Just 80km from Bangkok, Ratchaburi offers more than just the world-famous Damnoen Saduak Floating Market or the Rose Garden.
By Percy Roxas.
Ratchaburi is just about 80km from Bangkok. And yet few travelers know that there is more to this province than just the world-famous Damnoen Saduak Floating Market, which has given us some of the most iconic impressions of the kingdom. Few if ever goes to Ratchaburi to enjoy its natural attractions but in fact, with mountains bordering Myanmar, natural hot springs, and caves, among others, it should be worth a daytrip from Bangkok. Ratchaburi is also rich in history, as testified by the number of historical sites dating to the Dvaravati era that still stands today.
Of course it is understandable how the Damnoen Saduak Floating Market, located just east of the provincial capital, has overshadowed the other attractions of the province. For one the floating market, while unique in Thailand, has all the mystique and magic of an Oriental marketplace not common in many countries, which makes it a big attraction. It is a very photogenic place too, and the photo ops it offer just help create great memories of someone’s visit to a strange land. The very sight of the canals, full of small wooden boats– often paddled by old ladies wearing straw hats– each offering their colorful tropical fruits, vegetables, and snacks, are just engaging, to say the least.
For a few hundred baht visitors can hire their own boats and explore the canals while shopping for everything from vegetables and fruits to freshly cooked noodle and souvenirs. Visitors come in droves in a pre-dawn start that is required to visit the floating market because it generally closes by mid-morning.
The Rose Garden is an excellent place to experience Thai culture. One of the longest running Thai programs offered in the Bangkok tourist bucket list, it is a microcosm of Thailand and all aspects of Thai culture, including traditional Thai dancing, Thai food, and Muay Thai (Thai boxing), can be enjoyed here.
Ratchaburi has a variety of attractions, both natural and manmade, and there’s something to keep any one entertained during their Ratchaburi holiday.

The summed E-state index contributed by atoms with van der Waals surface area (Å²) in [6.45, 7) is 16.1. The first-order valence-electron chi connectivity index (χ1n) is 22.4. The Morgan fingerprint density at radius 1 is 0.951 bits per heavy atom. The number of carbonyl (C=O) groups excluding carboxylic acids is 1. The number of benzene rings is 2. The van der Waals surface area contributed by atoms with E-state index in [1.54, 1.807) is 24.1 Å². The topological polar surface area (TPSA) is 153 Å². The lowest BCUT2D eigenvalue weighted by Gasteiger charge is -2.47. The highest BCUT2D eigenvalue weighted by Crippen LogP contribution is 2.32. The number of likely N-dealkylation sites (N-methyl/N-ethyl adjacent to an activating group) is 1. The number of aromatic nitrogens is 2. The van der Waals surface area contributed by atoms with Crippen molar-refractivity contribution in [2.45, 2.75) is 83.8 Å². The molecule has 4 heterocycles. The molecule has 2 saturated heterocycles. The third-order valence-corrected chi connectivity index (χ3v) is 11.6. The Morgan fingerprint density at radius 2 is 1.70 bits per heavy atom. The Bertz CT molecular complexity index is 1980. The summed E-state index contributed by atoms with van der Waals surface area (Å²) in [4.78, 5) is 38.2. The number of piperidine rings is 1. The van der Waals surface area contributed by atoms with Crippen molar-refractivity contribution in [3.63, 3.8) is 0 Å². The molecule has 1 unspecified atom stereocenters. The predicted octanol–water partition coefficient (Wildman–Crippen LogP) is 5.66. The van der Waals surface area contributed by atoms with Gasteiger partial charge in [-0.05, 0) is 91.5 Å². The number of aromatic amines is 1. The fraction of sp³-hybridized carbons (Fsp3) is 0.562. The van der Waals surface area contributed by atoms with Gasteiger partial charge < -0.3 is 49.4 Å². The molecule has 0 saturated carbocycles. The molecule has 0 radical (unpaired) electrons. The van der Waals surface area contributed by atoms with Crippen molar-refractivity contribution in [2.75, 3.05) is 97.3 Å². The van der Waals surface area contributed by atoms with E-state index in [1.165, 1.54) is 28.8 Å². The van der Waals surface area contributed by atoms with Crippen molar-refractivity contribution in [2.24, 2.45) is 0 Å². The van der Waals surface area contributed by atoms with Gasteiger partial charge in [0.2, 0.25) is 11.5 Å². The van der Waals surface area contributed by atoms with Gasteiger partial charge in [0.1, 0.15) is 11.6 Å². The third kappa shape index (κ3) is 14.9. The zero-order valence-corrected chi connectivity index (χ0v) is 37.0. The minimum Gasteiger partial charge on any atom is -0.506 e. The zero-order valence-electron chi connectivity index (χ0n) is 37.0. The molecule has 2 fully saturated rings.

The province is home to a number of natural caves with beautiful stalagmites and stalactites, including one of our favorites, the Tham Rusi Khao Ngu cave, which houses a large Buddha image dating to the Dvaravati era. This cave is probably the closest to the provincial capital. A bit farther away is the Tha Chomphon cave, where the stalactites are simply magnificent! This cave houses a Reclining Buddha image. Another great cave to visit is Tham Khoa Bin, on the western part of the province, where many say the most beautiful and impressive stalagmites and stalactites can be found.
If you are a history buff, you visit should include the historical site of Khu Bua, located just a few kilometers south of town along the Mae Klong River. This ancient city is a living reminder of that early period in the country’s history of galleons and trade with foreign nations. The Ratchaburi National Museum is a rich repository of artifacts culled from ancient excavations. Several temples and a pagoda – not to mention Buddha images — from the same era still stands in the area.
Being an ancient city, Ratchaburi is naturally home to a number of ancient temples. Wat Phra Si Ratana Mahathat in Ratchaburi town, noted for its Khmer-style prang, is believed to be around 10 centuries old. Wat Khongkharam about 20km north of Ratchaburi town is a two centuries old temple known for magnificent mural paintings depicting scenes from the Jataka, the tales about the previous lives of the Buddha.
Ratchaburi is also a top destination for rock climbing, and the Khao Ngu Rock Park, a former mining site, has been taken over by rock climbers for good reason.
If you are in Bangkok and looking for new daytrips not too far from the capital but offers a lot of opportunities for sightseeing, natural adventures, and close encounters with the real Thai culture, plan a visit soon!
Ratchaburi is located on the banks of the Mae Klong River, 80km west of Bangkok. Featuring a diverse topography, it has lowlands to the east and the Tanaosi Mountain Range to the west, which provides a natural border with Myanmar. The provincial area abounds in natural attractions and historical sites. Ratchaburi features outstanding natural beauty and a number of opportunities to learn about Thai culture.
How to get there
The State Railway of Thailand serves Ratchaburi town as well as the smaller towns of Ban Phong, Photharam, and Pak Tho. The train journey takes around two to two-and-half hours from Hualamphong Station, Bangkok. Air-conditioned buses leave Bangkok’s Southern Bus Terminal to Ratchaburi several times per hour. The trip takes around two hours, fares start at around THB 50 depending on the class of bus. You also take any taximeter in Bangkok or have your hotel book one for you if you want a more private trip.
Eat & Drink
A variety of cuisines, including Thai and international foods are available in most restaurants. Most guesthouses and resorts also have restaurants that serve both.
As is everywhere in Thailand, there are many accommodation options to choose from, including a hot springs resort. Many are located near golfing facilities.